Vouchers Vanquished

Utah Voters Overwhelmingly Reject Scheme To Aid Religious And Other Private Schools

Patrick Byrne spent millions of dollars and most of 2007 trying to convince Utahns that funding private schools with public dollars was a grand idea. In the end, however, the wealthy founder of the Internet retail giant, Overstock.com, didn’t convince that many people.

On Nov. 6, voters went to the polls and overwhelmingly said no to the so-called “Parents for Choice in Education Act,” which would have provided every child in the state with a voucher from $500 to $3,000 to attend religious and other private schools.

Utah School Board Chairman Kim Burningham lauded the defeat of Referendum 1, saying that the vote “sends a clear message.”

“It sends a message,” he said, “that Utahns believe in, and support, public schools.”

In a state where more than 90 percent of students attend public schools, the referendum outcome showed little desire among Utahns to abandon the public school system.

The Salt Lake Tribune reported that the voucher measure was trounced in every county, going down to defeat by a 62 percent to 38 percent vote. In Beaver County, more than 80 percent of voters cast ballots against the referendum.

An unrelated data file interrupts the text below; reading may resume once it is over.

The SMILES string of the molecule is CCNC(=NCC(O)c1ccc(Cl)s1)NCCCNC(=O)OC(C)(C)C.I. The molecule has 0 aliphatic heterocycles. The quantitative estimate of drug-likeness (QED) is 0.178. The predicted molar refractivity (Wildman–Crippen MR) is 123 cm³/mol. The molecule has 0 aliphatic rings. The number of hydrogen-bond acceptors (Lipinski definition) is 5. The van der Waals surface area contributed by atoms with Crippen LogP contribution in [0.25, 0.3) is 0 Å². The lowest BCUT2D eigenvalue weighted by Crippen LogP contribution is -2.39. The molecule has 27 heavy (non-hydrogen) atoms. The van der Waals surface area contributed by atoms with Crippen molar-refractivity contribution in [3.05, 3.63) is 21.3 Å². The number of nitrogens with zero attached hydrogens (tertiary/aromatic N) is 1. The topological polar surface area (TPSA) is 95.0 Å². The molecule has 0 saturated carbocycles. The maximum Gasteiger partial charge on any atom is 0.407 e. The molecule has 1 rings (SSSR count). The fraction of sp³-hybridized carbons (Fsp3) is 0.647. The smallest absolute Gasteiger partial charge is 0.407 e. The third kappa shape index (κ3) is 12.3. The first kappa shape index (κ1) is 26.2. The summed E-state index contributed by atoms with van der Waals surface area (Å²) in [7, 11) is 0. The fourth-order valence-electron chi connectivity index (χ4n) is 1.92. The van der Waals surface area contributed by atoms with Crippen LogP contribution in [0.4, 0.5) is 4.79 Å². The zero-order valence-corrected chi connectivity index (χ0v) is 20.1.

Americans United for Separation of Church and State praised the vote.

“This proves that vouchers aren’t popular with liberals, moderates or conservatives,” said Americans United Executive Director Barry W. Lynn. “The American people want to support public schools, not private religious education that teaches dogma, subjects staff to religious qualifications and discriminates in admissions.”

State lawmakers narrowly passed the voucher law earlier this year with support from Republican Gov. Jon Huntsman Jr. Local media noted that a right-wing, out-of-state legislators’ association called the American Legislative Exchange Council played a key role in passing the measure. The Salt Lake Tribune reported that the group essentially wrote the legislation for lawmakers.

Anti-voucher activists quickly worked to place the measure on the ballot, providing Utahns the opportunity to support or defeat it. The Beehive State then became consumed in an expensive, at times divisive, debate over the pros and cons of vouchers and the public school system.

Utah is one of the nation’s most conservative states and is heavily influenced by the Church of Jesus Christ of Latter-day Saints (LDS). More than 60 percent of residents say they are Mormons. Indeed, Tribune columnist Rebecca Walsh has referred to the church as “the state’s ultimate political authority.”

Leaders of the church are generally supportive of the public school system. A conservative Mormon group in the state, called the Sutherland Institute, tried to undercut that stance and place the church’s imprimatur on the pro-voucher side.